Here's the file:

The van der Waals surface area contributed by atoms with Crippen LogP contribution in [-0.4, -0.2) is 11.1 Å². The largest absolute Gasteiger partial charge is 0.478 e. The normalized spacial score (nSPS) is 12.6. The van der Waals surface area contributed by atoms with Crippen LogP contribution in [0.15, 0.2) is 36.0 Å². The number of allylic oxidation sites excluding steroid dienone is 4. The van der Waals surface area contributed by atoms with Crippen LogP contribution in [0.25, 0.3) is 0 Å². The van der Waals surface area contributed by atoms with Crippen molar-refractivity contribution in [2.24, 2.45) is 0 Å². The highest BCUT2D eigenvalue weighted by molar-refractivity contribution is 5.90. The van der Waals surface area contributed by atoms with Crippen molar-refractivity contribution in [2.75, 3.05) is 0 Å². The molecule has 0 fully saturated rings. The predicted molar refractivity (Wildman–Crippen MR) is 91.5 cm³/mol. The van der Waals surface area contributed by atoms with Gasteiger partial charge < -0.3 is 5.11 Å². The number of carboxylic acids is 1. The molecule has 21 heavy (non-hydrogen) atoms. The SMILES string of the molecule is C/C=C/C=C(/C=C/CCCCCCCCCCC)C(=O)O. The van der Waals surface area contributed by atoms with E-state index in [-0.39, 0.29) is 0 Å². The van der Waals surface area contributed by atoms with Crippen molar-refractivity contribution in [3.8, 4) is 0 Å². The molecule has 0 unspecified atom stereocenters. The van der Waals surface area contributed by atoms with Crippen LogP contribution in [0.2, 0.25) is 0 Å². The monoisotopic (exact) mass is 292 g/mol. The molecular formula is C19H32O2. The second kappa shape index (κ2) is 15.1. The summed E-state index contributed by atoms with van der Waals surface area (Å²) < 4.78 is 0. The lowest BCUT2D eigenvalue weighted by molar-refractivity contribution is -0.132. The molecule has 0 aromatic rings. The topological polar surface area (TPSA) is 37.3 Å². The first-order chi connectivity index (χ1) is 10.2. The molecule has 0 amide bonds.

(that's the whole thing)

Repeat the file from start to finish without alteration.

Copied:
The van der Waals surface area contributed by atoms with Crippen LogP contribution in [-0.4, -0.2) is 11.1 Å². The largest absolute Gasteiger partial charge is 0.478 e. The normalized spacial score (nSPS) is 12.6. The van der Waals surface area contributed by atoms with Crippen LogP contribution in [0.15, 0.2) is 36.0 Å². The number of allylic oxidation sites excluding steroid dienone is 4. The van der Waals surface area contributed by atoms with Crippen LogP contribution in [0.25, 0.3) is 0 Å². The van der Waals surface area contributed by atoms with Crippen molar-refractivity contribution in [2.24, 2.45) is 0 Å². The highest BCUT2D eigenvalue weighted by molar-refractivity contribution is 5.90. The van der Waals surface area contributed by atoms with Crippen molar-refractivity contribution in [2.75, 3.05) is 0 Å². The molecule has 0 fully saturated rings. The predicted molar refractivity (Wildman–Crippen MR) is 91.5 cm³/mol. The van der Waals surface area contributed by atoms with Gasteiger partial charge < -0.3 is 5.11 Å². The number of carboxylic acids is 1. The molecule has 21 heavy (non-hydrogen) atoms. The SMILES string of the molecule is C/C=C/C=C(/C=C/CCCCCCCCCCC)C(=O)O. The van der Waals surface area contributed by atoms with E-state index in [-0.39, 0.29) is 0 Å². The van der Waals surface area contributed by atoms with Crippen molar-refractivity contribution in [3.8, 4) is 0 Å². The molecule has 0 unspecified atom stereocenters. The van der Waals surface area contributed by atoms with Crippen LogP contribution in [0.2, 0.25) is 0 Å². The monoisotopic (exact) mass is 292 g/mol. The molecular formula is C19H32O2. The second kappa shape index (κ2) is 15.1. The summed E-state index contributed by atoms with van der Waals surface area (Å²) < 4.78 is 0. The lowest BCUT2D eigenvalue weighted by molar-refractivity contribution is -0.132. The molecule has 0 aromatic rings. The topological polar surface area (TPSA) is 37.3 Å². The first-order chi connectivity index (χ1) is 10.2. The molecule has 0 amide bonds.